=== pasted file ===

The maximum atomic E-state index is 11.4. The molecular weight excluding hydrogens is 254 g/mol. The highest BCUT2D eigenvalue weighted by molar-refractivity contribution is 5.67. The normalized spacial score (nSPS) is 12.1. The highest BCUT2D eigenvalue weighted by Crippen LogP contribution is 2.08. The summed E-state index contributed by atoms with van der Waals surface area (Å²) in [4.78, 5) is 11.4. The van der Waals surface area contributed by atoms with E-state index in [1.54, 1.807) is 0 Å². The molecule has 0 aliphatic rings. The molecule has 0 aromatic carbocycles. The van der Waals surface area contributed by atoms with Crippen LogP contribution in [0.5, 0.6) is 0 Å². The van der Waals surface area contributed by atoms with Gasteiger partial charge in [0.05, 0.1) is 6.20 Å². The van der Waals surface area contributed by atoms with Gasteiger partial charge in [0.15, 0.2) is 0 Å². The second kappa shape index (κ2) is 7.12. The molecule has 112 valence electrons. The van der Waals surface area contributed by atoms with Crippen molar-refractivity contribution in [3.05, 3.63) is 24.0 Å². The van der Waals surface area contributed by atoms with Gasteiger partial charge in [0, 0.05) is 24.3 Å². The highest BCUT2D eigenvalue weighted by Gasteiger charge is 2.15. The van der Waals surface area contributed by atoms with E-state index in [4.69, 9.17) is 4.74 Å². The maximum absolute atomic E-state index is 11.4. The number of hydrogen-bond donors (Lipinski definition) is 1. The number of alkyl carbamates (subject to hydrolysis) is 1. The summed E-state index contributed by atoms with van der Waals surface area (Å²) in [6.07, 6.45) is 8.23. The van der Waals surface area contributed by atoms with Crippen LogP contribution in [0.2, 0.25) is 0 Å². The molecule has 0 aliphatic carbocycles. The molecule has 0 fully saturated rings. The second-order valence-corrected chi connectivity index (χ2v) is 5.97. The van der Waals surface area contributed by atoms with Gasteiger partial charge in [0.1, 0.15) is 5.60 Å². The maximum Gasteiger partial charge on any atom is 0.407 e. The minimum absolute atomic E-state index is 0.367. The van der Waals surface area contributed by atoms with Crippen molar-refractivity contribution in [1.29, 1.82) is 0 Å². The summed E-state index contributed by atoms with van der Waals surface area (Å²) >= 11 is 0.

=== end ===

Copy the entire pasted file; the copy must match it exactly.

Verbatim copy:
The maximum atomic E-state index is 11.4. The molecular weight excluding hydrogens is 254 g/mol. The highest BCUT2D eigenvalue weighted by molar-refractivity contribution is 5.67. The normalized spacial score (nSPS) is 12.1. The highest BCUT2D eigenvalue weighted by Crippen LogP contribution is 2.08. The summed E-state index contributed by atoms with van der Waals surface area (Å²) in [4.78, 5) is 11.4. The van der Waals surface area contributed by atoms with E-state index in [1.54, 1.807) is 0 Å². The molecule has 0 aliphatic rings. The molecule has 0 aromatic carbocycles. The van der Waals surface area contributed by atoms with Crippen LogP contribution in [0.5, 0.6) is 0 Å². The van der Waals surface area contributed by atoms with Gasteiger partial charge in [0.05, 0.1) is 6.20 Å². The van der Waals surface area contributed by atoms with Gasteiger partial charge in [0.15, 0.2) is 0 Å². The second kappa shape index (κ2) is 7.12. The molecule has 112 valence electrons. The van der Waals surface area contributed by atoms with Crippen molar-refractivity contribution in [3.05, 3.63) is 24.0 Å². The van der Waals surface area contributed by atoms with Gasteiger partial charge in [0, 0.05) is 24.3 Å². The highest BCUT2D eigenvalue weighted by Gasteiger charge is 2.15. The van der Waals surface area contributed by atoms with E-state index in [4.69, 9.17) is 4.74 Å². The maximum absolute atomic E-state index is 11.4. The number of hydrogen-bond donors (Lipinski definition) is 1. The number of alkyl carbamates (subject to hydrolysis) is 1. The summed E-state index contributed by atoms with van der Waals surface area (Å²) in [6.07, 6.45) is 8.23. The van der Waals surface area contributed by atoms with Crippen LogP contribution in [0.2, 0.25) is 0 Å². The molecule has 0 aliphatic carbocycles. The molecule has 0 fully saturated rings. The second-order valence-corrected chi connectivity index (χ2v) is 5.97. The van der Waals surface area contributed by atoms with Gasteiger partial charge in [0.1, 0.15) is 5.60 Å². The maximum Gasteiger partial charge on any atom is 0.407 e. The minimum absolute atomic E-state index is 0.367. The van der Waals surface area contributed by atoms with Crippen molar-refractivity contribution in [1.29, 1.82) is 0 Å². The summed E-state index contributed by atoms with van der Waals surface area (Å²) >= 11 is 0.